The Ateneo Catechetical Instruction League (ACIL) asked me to give a talk this afternoon on the paranormal and the occult. I have given the same talk last year when I was still a facilitator of ACIL-Escopa, about a week after Fr. Jose Francisco C. Syquia, Director of the Archdiocese of Manila Office of Exorcism, gave his talk at the Jesuit Loyola House of Studies, the only talk that made me trek down the hilly jungle to that secluded school of priests, nuns, and brothers from all over the Philippines. The Loyola House stands on the precipice of a fault overlooking the city of Marikina: all the kingdoms of the world laid bare before you, tempting you with wealth, power, and glory, as you try to focus on the Kingdom of Heaven beyond the clouds, beyond the stars, at the end of time.
I do not personally know Fr. Syquia, but I bought his book at Power Books at Megamall, on the Feast of All Hallows Eve 2006. I have grown suspicious of any book on paranormal. I have read Lobsang Rampa, Carlos Castaneda, and Jaime Licauco in my youth. I have read them and found them wanting: they promise that anyone “can be like gods, knowing good and evil,” as the Serpent tempted Eve. But I see only emptiness in the faces of the New Age practitioners. No joy, no peace. By their fruits you shall know them.
But Fr. Syquia’s book is different. It is an account by an exorcist priest himself. No theological speculations, no make-believe stories, no fear. Only plain stories from his everyday encounters with demon-possessed persons and spirit-infested houses, against the backdrop of authentic Catholic Church Teaching and sayings of the saints.
The book’s structure is similar to a diptych. Most chapters consist of two parts: (1) Experience narrative and (2) church teaching. This is what journalists call as the broken-line method: narrative, explain, narrative, explain. I would have preferred a more systematic demonology: classification of demons, their powers, manifestations, and weaknesses. Maybe this is just my hangover from my close study of the Monster Manual in Dungeons and Dragons in my youth. But Fr. Syquia’s narrative grounds you to the reality: the hairy kapre in a mango tree, the arrogant blasphemies of the possessed, the crisp cards of a fortune teller, the consecrated hands of the priests. This is the war of angels and demons fought in our very earth, in our very house, in our very soul. And Fr. Syquia tells us about this war in its gory details: the vomits, the salts, the ropes, the shrieks. This is the war whose ending we know: Satan bound by Christ our Lord; the Serpent’s head crushed by Our Lady’s heel. Satan knows his defeat and he wants to drag as many souls with him to Hell.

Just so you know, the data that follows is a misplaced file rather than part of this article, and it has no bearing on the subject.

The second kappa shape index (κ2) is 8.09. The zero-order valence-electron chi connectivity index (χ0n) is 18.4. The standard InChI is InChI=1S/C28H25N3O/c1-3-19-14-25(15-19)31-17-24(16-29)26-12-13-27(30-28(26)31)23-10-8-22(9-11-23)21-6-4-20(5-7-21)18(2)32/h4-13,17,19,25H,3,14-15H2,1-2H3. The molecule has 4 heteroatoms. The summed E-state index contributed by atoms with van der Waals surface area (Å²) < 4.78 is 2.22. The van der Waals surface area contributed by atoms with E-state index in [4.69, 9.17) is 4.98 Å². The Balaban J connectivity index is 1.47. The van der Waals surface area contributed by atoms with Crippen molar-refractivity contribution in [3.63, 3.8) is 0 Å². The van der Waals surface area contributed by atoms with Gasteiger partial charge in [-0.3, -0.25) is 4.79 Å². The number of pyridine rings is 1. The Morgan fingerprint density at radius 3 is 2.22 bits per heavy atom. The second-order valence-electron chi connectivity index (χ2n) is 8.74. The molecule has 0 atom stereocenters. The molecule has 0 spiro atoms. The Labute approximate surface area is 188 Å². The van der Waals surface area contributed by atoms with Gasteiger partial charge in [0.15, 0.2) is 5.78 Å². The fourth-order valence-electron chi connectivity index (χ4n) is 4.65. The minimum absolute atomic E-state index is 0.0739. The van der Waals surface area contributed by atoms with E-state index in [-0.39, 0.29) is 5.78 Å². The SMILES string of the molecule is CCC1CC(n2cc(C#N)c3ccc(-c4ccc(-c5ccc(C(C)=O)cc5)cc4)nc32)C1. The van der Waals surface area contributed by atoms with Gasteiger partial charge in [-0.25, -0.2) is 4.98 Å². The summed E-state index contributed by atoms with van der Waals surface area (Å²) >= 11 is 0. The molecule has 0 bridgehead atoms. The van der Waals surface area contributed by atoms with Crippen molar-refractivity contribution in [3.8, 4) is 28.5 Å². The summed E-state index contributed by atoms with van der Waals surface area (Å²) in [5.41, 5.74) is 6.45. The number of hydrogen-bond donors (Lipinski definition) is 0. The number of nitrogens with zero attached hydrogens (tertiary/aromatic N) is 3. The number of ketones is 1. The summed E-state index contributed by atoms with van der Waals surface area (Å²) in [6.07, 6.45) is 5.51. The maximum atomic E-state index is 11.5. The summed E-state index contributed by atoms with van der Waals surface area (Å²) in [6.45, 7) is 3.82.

Here are the contents of Fr. Syquia’s book:
- The Church and the Devil
- The Parapsychological Dimension
- Catholicism and Philippine Folk Religiosity
- The Secrets of the New Age Movement: Notebook 1
- The Secrets of the New Age Movement: Notebook 2
- Ministering to Those under Extraordinary Demonic Assault
- Confrontation between God and the Devil
- The Catholic in the Midst of Love and War
- The Scars of Battle
- Defensive Armor and Offensive Weapons
- The Exorcist
- Haunted Houses: Notebook 1
- Haunted Houses: Notebook 2
Notes on Some of the Sources Used
Appendix A: More on Philippine Folk Religiosity
Appendix B: Personal Spiritual Warfare
Appendix C: A Concise Handbook on Exorcism and Deliverance
Appendix D: A Pastoral Approach to Infested Homes
Appendix E: Manual of Prayers
About the Author